Parkinson’s disease is a neurodegenerative disorder that affects Dopaminergic neurons, which are nerve cells in the brain responsible for producing dopamine. Dopamine functions as a neurotransmitter...
Few studies confirm the theory that caffeine presents a negative effect on anxiety, but what other studies found is the exact opposite. A study in Brazil revealed that coffee may help those suffering from anxiety, stress, and mild depression. According to the researchers, people who drink a moderate amount of caffeine (less than 300 milligrams of black coffee or green tea) experienced less depressive symptoms and fewer cognitive failures, indicating that those who drank caffeine felt better, not worse. Only a “rare, high dose” of caffeine is responsible for what the authors of the study termed “anxiety.”
The New York Times published an interesting summary of the possible benefits of caffeine consumption. They showed several of the known benefits of caffeine, including:
1. An Effect on Mood
Those who drank caffeine tended to have an “improved sense of well-being.” It appears coffee itself has the natural ability to, in the simplest of terms, “lift the spirit.” Research has shown that caffeine may help in calming the mind and reducing mild depression. Several coffee lovers also report feeling better about themselves, with an overall higher level of satisfaction that would, in theory, cut the level of anxiety they experience.
2. Increased Energy
Mental and physical energy are crucial elements of living with anxiety. While anxiety could be described as repressed energy, the reality is that anxiety can often cause fatigue and general indifference to life events. Maintaining an active social life, working out, and completing daily tasks require an abundance of energy, and for many people, caffeine can provide that energy.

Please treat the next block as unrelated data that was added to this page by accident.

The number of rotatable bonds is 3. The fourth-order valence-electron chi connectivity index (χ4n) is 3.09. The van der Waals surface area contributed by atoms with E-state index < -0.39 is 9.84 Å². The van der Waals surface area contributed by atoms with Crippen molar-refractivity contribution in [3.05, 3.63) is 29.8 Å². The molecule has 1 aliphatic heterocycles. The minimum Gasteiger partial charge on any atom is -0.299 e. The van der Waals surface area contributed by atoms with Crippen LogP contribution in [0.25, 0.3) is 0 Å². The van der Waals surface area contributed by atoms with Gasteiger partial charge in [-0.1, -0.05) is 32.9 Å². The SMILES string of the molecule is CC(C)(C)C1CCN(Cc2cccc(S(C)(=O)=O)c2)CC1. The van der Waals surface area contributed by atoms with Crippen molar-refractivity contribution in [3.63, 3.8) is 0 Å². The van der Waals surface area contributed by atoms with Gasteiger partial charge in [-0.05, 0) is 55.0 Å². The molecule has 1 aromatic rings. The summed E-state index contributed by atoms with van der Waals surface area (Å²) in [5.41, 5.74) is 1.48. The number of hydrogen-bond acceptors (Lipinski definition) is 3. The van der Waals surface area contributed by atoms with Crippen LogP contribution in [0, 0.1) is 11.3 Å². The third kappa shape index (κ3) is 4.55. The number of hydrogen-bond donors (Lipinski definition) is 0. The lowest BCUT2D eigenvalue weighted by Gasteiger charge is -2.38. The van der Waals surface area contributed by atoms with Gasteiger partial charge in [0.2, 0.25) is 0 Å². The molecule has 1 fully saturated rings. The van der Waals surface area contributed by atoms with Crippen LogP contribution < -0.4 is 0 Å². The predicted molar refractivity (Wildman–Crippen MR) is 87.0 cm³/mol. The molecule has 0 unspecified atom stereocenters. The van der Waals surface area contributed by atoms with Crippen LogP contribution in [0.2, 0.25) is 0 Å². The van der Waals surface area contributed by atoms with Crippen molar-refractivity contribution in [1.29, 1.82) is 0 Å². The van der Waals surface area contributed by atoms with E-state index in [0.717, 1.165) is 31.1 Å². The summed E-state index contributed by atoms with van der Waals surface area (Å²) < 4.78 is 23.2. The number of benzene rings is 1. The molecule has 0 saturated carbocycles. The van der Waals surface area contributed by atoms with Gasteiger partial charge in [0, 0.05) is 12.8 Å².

3. Cognitive Benefits
A study found that coffee provides profound benefits to one’s memory and cognitive function. Wise decision making and comfort with one’s memory are immensely valuable tools for dealing with life’s stresses, and caffeine could conceivably provide a level of additional support for coping with everyday struggles.
Unlike one’s mood, energy, and cognitive function, routines are more of a secondary way wherein caffeine provides a benefit. Routines are a natural form of comfort. The more you get into a habit, the more comfortable you feel with yourself, your surroundings, and the people you interact with every day. People who drink coffee on a regular basis often start to need it as a way of avoiding withdrawal symptoms (and as an enjoyable drink to kick start the day). This results in forming a habit or routine, like going to a coffee shop or brewing a fresh cup of joe at home every 7 AM, making it more comfortable to do day by day. Other potential benefits of drinking coffee include the drive to routinely drink it with a group of friends, which provides social support – a critical factor in combating anxiety.
Even though previous studies pinpoint caffeine as a primary trigger for anxiety, existing studies also showcase that a moderate amount of coffee provides tremendous benefit to those living with anxiety. Additionally, even if one does not believe in these benefits, the truth is that there is also very little evidence proving how caffeine worsens the condition of those living with general anxiety. Thus, much like any habit with potential side effects to one’s health, enjoy in moderation!